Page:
Ex-Credit Suisse Banker Freed Months After Fraud Conviction

(Bloomberg) -- A former Credit Suisse Group AG wealth manager was freed less than 10 months after he was sentenced to a five-year prison sentence for operating a fraud scheme that resulted in damages of more than $140 million.

Patrice Lescaudron was released Nov. 30 following a request to a Geneva appeals court, according to a Justice Ministry spokesman. The 55-year-old, who had spent about two years in pre-trial detention, was no longer seen as a flight risk, the court ruled.

News of Lescaudron’s release comes days before a Geneva court hears appeals in the case, which raised awkward questions about how Credit Suisse oversees wealth managers. Lescaudron was convicted of perpetrating an eight-year scheme in which he admitted to making unauthorized trades and faking purchase orders in a bid to reverse deepening client losses.

Credit Suisse has said that the former star manager was a lone wolf who hid his conduct from colleagues and supervisors.

Lescaudron’s lawyer, Simon Ntah, didn’t immediately return a message seeking comment. A spokeswoman for Credit Suisse didn’t have any immediate comment.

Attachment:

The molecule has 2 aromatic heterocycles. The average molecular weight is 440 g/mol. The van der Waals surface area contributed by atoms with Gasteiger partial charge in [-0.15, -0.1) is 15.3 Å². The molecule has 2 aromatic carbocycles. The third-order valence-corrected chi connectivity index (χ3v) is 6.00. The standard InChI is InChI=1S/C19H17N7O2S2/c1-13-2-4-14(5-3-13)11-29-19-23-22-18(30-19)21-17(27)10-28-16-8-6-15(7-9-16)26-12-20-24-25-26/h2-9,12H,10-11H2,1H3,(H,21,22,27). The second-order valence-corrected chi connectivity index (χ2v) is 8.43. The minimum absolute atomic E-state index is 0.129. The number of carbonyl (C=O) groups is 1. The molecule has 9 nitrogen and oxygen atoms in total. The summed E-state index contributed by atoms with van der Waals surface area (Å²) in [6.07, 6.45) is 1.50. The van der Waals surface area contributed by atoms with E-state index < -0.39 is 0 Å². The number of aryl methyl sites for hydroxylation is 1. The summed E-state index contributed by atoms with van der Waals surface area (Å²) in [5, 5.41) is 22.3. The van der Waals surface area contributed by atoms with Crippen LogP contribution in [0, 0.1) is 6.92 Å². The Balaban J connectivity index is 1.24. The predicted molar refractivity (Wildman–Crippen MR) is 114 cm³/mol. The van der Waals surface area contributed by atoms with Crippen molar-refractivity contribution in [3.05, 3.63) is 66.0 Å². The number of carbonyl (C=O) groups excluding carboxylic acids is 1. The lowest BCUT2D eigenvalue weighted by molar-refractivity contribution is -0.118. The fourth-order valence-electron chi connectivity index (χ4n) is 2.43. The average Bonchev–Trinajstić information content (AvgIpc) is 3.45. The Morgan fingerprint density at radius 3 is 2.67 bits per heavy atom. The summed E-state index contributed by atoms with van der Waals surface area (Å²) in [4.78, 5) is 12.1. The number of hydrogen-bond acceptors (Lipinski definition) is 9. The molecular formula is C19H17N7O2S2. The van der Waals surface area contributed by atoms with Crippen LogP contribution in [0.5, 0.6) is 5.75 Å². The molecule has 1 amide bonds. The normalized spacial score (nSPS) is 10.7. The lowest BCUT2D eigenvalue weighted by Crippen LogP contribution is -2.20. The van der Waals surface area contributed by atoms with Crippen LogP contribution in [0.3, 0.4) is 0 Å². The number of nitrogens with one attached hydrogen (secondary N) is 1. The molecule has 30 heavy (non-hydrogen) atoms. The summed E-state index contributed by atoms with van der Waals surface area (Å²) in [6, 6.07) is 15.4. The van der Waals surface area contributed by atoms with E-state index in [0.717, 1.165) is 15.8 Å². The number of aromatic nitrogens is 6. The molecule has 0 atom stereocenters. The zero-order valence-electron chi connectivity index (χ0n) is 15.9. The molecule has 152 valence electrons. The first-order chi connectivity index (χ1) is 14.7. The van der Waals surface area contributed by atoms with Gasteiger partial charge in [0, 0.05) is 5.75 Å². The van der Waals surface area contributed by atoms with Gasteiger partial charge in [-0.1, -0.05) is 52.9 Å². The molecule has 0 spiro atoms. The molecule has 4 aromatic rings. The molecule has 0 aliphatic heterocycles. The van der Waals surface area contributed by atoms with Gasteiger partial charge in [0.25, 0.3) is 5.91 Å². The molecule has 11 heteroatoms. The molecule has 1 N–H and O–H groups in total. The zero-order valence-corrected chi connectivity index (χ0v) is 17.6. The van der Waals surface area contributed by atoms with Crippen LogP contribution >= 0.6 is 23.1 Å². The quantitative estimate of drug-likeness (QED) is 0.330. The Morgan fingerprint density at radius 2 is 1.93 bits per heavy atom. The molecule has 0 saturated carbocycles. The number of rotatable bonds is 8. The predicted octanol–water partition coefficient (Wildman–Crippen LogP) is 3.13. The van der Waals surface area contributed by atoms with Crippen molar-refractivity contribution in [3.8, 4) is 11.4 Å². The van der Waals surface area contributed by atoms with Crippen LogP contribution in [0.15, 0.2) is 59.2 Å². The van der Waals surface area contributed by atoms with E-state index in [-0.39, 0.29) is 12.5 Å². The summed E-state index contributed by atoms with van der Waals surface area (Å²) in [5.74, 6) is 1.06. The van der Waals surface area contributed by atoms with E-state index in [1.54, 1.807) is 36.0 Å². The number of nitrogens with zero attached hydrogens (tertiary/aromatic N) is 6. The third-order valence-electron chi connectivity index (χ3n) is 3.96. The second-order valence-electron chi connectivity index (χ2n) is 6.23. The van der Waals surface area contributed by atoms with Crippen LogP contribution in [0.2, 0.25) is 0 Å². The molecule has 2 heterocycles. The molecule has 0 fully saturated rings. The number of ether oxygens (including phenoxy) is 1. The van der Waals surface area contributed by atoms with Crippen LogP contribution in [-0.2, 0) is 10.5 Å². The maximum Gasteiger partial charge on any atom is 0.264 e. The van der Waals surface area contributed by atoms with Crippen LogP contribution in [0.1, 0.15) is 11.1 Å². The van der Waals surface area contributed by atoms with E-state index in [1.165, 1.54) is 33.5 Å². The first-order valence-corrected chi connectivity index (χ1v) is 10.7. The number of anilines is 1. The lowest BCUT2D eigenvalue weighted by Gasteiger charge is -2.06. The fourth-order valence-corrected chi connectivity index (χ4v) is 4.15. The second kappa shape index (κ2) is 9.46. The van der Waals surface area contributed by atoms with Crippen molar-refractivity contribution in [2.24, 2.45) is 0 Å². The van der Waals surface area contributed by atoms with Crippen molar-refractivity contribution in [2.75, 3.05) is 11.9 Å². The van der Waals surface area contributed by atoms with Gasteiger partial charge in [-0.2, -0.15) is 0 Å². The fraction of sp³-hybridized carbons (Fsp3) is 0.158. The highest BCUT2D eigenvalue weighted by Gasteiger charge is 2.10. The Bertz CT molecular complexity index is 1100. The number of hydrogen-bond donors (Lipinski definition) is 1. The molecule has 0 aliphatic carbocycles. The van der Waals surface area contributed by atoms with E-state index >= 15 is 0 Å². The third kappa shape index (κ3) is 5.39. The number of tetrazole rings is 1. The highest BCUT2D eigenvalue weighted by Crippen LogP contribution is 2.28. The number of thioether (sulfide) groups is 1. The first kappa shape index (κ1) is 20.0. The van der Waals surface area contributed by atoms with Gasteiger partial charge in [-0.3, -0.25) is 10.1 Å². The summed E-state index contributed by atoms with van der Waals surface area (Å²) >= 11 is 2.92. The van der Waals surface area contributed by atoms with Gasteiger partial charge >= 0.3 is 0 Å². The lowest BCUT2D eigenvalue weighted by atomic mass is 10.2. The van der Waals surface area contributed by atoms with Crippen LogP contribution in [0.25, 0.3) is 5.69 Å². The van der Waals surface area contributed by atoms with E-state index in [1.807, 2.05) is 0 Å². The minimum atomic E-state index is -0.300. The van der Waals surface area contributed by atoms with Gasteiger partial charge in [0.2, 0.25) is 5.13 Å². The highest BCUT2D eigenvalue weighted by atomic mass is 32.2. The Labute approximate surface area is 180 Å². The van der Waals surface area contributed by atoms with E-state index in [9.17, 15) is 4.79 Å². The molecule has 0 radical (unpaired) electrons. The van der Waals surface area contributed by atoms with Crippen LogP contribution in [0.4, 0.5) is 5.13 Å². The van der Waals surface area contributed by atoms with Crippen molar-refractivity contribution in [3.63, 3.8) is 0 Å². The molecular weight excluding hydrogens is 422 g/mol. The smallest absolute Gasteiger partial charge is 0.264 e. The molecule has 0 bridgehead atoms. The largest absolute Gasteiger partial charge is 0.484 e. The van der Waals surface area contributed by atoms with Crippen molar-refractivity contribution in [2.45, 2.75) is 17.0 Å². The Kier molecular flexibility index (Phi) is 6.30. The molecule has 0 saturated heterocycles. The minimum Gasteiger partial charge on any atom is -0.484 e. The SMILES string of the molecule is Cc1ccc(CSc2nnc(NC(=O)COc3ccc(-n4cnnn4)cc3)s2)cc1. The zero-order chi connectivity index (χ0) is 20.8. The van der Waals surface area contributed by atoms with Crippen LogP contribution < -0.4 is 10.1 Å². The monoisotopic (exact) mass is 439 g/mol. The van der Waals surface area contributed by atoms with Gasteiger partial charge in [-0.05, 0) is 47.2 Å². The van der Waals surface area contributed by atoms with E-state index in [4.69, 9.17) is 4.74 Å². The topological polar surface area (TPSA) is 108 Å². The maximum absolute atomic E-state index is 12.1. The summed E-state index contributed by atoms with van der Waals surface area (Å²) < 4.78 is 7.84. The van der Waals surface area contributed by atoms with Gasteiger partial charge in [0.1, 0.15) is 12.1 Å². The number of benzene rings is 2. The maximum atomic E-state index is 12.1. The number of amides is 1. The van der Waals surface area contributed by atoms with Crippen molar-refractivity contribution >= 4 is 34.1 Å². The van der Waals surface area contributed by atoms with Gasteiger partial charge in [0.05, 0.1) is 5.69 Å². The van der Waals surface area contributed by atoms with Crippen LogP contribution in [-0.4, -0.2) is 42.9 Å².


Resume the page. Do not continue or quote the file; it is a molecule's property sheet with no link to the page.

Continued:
Ntah had argued in his closing arguments that Lescaudron’s pre-trial detention, the stress of the case and the financial difficulty his client now found himself in was sufficient punishment.

Lescaudron came late to banking, having worked for cosmetics maker Yves Rocher and then in luxury goods before joining Credit Suisse. With his knowledge of Russia, he was soon responsible for handling a group of eastern European clients that eventually grew to include Georgian billionaire Bidzina Ivanishvili. By about 2008, Lescaudron was managing at least $1.6 billion worth of customer assets.

The Frenchman, who isn’t subject to bracelet monitoring as a condition of his release, is now free to try to rebuild his life outside of finance. He said during the trial that the high-stress role and demands from his clients took its toll on his health.

“When I left the house in the morning and locked the door, I told myself that day I will either be arrested or I will end up in hospital,” he said.

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